Why to choose Electric over Propane School Buses?

propane bus
Hello colleagues,

I’ll be transparent about my agenda: I want the EPA’s Clean School Bus Program to be flooded by applications this summer for electric school buses ( ESB’s). It’s true that propane buses run cleaner and quieter than diesel, and cost way less than electric. But electric is solidly better for our kids, communities and climate than propane or any other fuel.

Read on for five reasons they are better and a fun cartoon of Ellie Electric and Paulie Propane.

1.) ESB’s ensure fuel price stability. Propane prices are volatile, as are gas and diesel, because they are all petroleum-based, and vulnerable to global markets. All those fuels have risen in price since the war in Ukraine started, for example. Electricity, in contrast, is produced here in the U.S., sometimes very locally, and changes little in price. Stable fuel prices are good for bus fleets.



2.) Electricity keeps getting cleaner over time as coal plants shut down and renewable sources like wind and solar grow (solar is the cheapest form of new energy). Propane can get cleaner, I learned from interviewing Stephen Whaley of the Propane Education and Research Council. 2018 saw the creation of renewable propane, and the latest experiment in propane is DME, which captures methane, the most potent of the greenhouse gases (GHG’s) that drive climate change. But almost all of the 22,000 propane school buses now operating in the U.S. use standard propane, which emits twice as many GHG’s as electric school buses. You can analyze your fleet fuel choices at AFLEET data  (propane is signified by LPG in that chart).

3.) Propane buses block future funding. ESB’s attract it.  Every school bus purchased lasts 15-20 years, so we’ve got to think long-term, not short-term. Both the private sector and the public sector are investing billions of dollars in electric vehicle charging infrastructure, because electricity is the cleanest, most efficient fuel, and electric is the future. We’re not seeing billions invested in propane infrastructure. Most propane buses, ironically, aren’t dirty enough to qualify to be replaced with current funding sources. Fossil fuels (propane is a fossil fuel) are being phased out, in the same way that old-fashioned, hot-burning light bulbs have been replaced by cool-burning, energy-efficient LED’s. Propane school buses at this point are like compact fluorescent light bulbs (CFL’s) – they were a big step forward when first invented, but are now of the past.

4.) ESB’s train the work-force with durable skills for the clean energy economy described above. ESB’s also protect mechanics and drivers from tailpipe emissions (they have no tailpipes). School districts, like everyone these days, struggle to recruit and retain good employees. Propane buses keep workers stuck in old skills based on the internal combustion engines that are being phased out. The state of New York, for example, has decided to replace all its diesel school buses, including in its rural districts, with electric by 2035.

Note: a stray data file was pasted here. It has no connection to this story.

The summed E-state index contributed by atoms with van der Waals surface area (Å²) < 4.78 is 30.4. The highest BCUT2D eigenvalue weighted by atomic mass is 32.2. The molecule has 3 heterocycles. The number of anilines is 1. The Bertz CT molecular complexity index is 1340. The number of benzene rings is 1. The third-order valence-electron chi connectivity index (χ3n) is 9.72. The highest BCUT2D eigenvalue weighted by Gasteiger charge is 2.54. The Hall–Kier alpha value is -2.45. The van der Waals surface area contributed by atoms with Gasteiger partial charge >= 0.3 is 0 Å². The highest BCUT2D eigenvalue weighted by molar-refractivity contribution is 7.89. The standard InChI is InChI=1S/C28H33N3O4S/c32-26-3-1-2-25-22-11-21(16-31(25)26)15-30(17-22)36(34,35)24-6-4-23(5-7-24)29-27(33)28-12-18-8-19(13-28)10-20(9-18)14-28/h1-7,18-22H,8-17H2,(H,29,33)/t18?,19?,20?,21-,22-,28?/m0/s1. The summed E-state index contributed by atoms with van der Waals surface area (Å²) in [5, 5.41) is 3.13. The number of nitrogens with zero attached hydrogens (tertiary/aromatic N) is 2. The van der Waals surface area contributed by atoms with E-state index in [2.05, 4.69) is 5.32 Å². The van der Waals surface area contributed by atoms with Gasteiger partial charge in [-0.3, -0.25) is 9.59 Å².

To be fair, when I interviewed Allen Walz, the Transportation Director of Brookings-Harbor School District in Oregon, I gained insight into propane’s popularity. He has a 22 bus fleet in a rural area, seven propane, the rest diesel. “I’m saving $4,000 per bus per year with propane over diesel, between cheaper fuel and way less maintenance. Plus you can stick your nose up the tailpipe [of propane] and not die. . . . But I like electric, I like the whole philosophy of it. Sure, you can help me apply for funding for my first electric school bus . . . Is my school board supportive? Well, they need to see electric not cost any more than my current buses.”  Keep reading.

5.) ESB fleets will eventually support electrical grid resilience. Propane will not.  Power outages due to extreme weather events (especially wildfires here in the West) are increasingly common. While propane fuel is useful to communities when grids go down, it has no power (ha!) to run electricity into a building or to support the electric grid, itself. Vehicle to grid (V2G) and, more locally, vehicle to building (v2B) transfer of energy is unique to electric buses. V2G and V2B create resilience as our climate goes haywire, and V2G can also eventually generate revenue for school districts. That last is part of why Highland is financing entire fleet transitions from diesel to electric, keeping school bus fleets’ current costs the same as buses age out and get replaced.

Finally, I’m impressed by this new report on ESB’s by Erik Curren of Secure Futures, which is experienced at installing solar arrays at schools and is now facilitating ESB’s as well (these are a great combination when you can get the funding).

Learn more about our Electric Bus Learning Project here

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